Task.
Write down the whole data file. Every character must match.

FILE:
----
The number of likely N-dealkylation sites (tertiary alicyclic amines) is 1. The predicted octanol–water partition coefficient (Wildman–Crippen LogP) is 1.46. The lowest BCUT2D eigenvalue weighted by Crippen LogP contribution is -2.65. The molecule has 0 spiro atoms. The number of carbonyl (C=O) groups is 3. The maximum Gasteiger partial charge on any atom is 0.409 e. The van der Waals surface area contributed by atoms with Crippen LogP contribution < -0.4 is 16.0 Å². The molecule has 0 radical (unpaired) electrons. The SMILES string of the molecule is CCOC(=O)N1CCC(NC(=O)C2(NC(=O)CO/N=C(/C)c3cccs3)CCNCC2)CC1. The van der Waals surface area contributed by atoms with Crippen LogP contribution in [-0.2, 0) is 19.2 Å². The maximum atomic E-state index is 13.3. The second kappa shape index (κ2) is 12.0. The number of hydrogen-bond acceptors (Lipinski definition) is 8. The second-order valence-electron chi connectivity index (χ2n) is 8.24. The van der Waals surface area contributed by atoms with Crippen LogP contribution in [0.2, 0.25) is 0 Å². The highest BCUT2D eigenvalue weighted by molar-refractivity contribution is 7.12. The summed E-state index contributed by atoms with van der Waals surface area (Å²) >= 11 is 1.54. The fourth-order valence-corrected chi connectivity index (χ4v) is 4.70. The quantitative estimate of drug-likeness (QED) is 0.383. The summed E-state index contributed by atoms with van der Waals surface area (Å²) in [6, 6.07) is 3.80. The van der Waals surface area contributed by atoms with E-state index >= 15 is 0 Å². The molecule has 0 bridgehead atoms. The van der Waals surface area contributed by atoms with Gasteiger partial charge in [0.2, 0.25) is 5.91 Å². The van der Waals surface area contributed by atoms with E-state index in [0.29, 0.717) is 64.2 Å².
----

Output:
The number of likely N-dealkylation sites (tertiary alicyclic amines) is 1. The predicted octanol–water partition coefficient (Wildman–Crippen LogP) is 1.46. The lowest BCUT2D eigenvalue weighted by Crippen LogP contribution is -2.65. The molecule has 0 spiro atoms. The number of carbonyl (C=O) groups is 3. The maximum Gasteiger partial charge on any atom is 0.409 e. The van der Waals surface area contributed by atoms with Crippen LogP contribution < -0.4 is 16.0 Å². The molecule has 0 radical (unpaired) electrons. The SMILES string of the molecule is CCOC(=O)N1CCC(NC(=O)C2(NC(=O)CO/N=C(/C)c3cccs3)CCNCC2)CC1. The van der Waals surface area contributed by atoms with Crippen LogP contribution in [-0.2, 0) is 19.2 Å². The maximum atomic E-state index is 13.3. The second kappa shape index (κ2) is 12.0. The number of hydrogen-bond acceptors (Lipinski definition) is 8. The second-order valence-electron chi connectivity index (χ2n) is 8.24. The van der Waals surface area contributed by atoms with Crippen LogP contribution in [0.2, 0.25) is 0 Å². The highest BCUT2D eigenvalue weighted by molar-refractivity contribution is 7.12. The summed E-state index contributed by atoms with van der Waals surface area (Å²) >= 11 is 1.54. The fourth-order valence-corrected chi connectivity index (χ4v) is 4.70. The quantitative estimate of drug-likeness (QED) is 0.383. The summed E-state index contributed by atoms with van der Waals surface area (Å²) in [6, 6.07) is 3.80. The van der Waals surface area contributed by atoms with E-state index >= 15 is 0 Å². The molecule has 0 bridgehead atoms. The van der Waals surface area contributed by atoms with Gasteiger partial charge in [0.2, 0.25) is 5.91 Å². The van der Waals surface area contributed by atoms with E-state index in [0.29, 0.717) is 64.2 Å².